Tatshenshini-Alsek is considered to be one of the most magnificent river systems on earth, and forms the basis of the British Columbia provincial park that bears its name.
Tatshenshini-Alsek Park contains nearly one million hectares of glacier-cloaked peaks, wild rivers, grizzly bears and unusual plant communities. Situated in the very northwest corner of British Columbia, it nestles between Kluane National Park and Reserves in the Yukon and Glacier Bay & Wrangell-St. Elias National Parks and Preserves in Alaska. Combined, these parks comprise the largest protected area in the world, approximately 8.5 million hectares. The Tatshenshini-Alsek Park has been designated as a World Heritage Site by UNESCO. The Alsek and Tatshenshini rivers are responsible for much of what’s special in the area. The great gap they’ve carved through the coastal mountains allows cool, moist ocean air into the cold interior. The quick change from ocean to interior environment, frequent floods, landslides and avalanches, a varied geology and great elevation changes have together created an exceptionally diverse range of habitat conditions.
Despite its remote location the ruggedly beautiful Tatshenshini-Alsek region is attracting an increasing number of recreationalists: kayakers and rafters are drawn to the two magnificent river systems; hikers and mountaineers confront a near-endless pristine wilderness that includes everything from alpine meadows to the jagged edges of the Alsek Ranges and Mt. Fairweather, the province’s highest peak at 4,633 metres; and mountain bikers can explore old mining roads and other interesting and challenging terrain. Interestingly, the Haines Highway provides an opportunity to see much of the same unusual plant and animal diversity that river users experience.
Established Date: October 15, 1993
Park Size: 947,026 hectares
Wilderness camping is allowed, but no facilities are provided.
There are three toilet facilities located along the eastern edge of the park on the west side of the Haines Highway:
Hikers and mountaineers confront a near-endless pristine wilderness that includes everything from alpine meadows to the jagged edges of the Alsek Ranges and Mt. Fairweather, the province’s highest peak at 4,633 metres.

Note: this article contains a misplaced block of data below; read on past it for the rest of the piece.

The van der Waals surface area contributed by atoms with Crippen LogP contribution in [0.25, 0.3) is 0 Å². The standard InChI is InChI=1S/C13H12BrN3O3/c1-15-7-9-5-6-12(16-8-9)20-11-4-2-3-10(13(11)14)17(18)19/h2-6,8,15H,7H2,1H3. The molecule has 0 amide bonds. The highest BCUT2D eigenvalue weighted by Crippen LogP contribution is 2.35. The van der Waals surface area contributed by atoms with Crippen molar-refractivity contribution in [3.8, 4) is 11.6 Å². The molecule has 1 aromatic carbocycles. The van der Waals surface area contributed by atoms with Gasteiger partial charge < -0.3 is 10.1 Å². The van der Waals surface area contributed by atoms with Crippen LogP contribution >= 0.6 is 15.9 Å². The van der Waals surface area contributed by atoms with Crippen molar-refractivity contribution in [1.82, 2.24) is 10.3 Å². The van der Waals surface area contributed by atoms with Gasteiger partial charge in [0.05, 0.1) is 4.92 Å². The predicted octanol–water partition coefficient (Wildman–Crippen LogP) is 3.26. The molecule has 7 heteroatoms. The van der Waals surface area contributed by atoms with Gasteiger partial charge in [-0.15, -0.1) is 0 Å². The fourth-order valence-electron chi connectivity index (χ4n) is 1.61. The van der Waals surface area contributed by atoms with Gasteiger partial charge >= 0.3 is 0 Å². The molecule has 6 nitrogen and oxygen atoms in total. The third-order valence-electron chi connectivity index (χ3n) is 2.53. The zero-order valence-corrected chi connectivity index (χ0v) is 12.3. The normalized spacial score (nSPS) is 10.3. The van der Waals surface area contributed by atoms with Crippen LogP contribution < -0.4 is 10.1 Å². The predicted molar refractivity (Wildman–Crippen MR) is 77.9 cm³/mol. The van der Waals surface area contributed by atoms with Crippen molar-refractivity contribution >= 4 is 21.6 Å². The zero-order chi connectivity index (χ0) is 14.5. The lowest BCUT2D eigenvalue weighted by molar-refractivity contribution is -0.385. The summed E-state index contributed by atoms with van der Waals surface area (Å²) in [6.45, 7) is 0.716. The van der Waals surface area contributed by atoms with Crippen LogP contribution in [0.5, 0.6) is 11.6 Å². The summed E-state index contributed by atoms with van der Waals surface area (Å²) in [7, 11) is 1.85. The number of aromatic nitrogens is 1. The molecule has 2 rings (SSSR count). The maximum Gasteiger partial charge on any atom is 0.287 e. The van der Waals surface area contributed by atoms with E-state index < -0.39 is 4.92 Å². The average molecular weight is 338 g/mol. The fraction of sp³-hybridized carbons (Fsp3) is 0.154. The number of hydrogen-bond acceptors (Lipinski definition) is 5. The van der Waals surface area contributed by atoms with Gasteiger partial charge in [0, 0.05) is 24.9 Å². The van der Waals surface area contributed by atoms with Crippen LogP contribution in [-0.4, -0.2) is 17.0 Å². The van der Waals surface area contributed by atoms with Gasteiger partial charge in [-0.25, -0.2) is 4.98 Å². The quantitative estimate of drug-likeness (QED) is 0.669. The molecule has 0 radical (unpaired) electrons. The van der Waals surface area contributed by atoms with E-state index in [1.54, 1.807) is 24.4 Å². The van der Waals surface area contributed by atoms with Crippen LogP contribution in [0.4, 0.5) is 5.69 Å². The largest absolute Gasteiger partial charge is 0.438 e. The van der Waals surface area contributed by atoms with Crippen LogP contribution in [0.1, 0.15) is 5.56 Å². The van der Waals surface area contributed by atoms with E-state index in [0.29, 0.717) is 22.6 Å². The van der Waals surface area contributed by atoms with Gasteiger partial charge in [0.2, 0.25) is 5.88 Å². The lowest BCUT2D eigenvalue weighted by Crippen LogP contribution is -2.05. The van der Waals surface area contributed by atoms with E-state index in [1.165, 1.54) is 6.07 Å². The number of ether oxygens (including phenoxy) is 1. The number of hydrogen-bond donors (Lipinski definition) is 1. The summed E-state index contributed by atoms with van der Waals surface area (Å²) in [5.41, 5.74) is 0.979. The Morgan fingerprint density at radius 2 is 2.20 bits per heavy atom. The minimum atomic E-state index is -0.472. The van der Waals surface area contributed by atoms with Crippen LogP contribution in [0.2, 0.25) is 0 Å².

There are world-class canoeing, rafting and kayaking opportunities within this park.
Fishing is an allowable activity in the park. Anyone fishing or angling in British Columbia must have an appropriate licence.
Mountain bikers can explore old mining roads and other interesting and challenging terrain.
Please note that bicycles with electric assist motors (e-bikes) are not allowed on the trails within Tatshenshini-Alsek Park. E-bikes are restricted to park roads and areas where motorized use is permitted. The only exception to this policy will be for authorized and identified trail maintenance bikes conducting work on behalf of BC Parks.
Hunting is allowed in the park. Please consult the current BC Hunting & Trapping Regulations Synopsis for detailed hunting information.
Tatshenshini-Alsek Park is located in the extreme northwestern corner of British Columbia. The park is contiguous to the neighbouring parks in the Yukon and Alaska.
Champagne and Aishihik First Nations:
867-634-4200 Ext 205
BC Parks honours Indigenous Peoples’ connection to the land and respects the importance of their diverse teachings, traditions, and practices within these territories. This park webpage may not adequately represent the full history of this park and the connection of Indigenous Peoples to this land. We are working in partnership with Indigenous Peoples to update our websites so that they better reflect the history and cultures of these special places.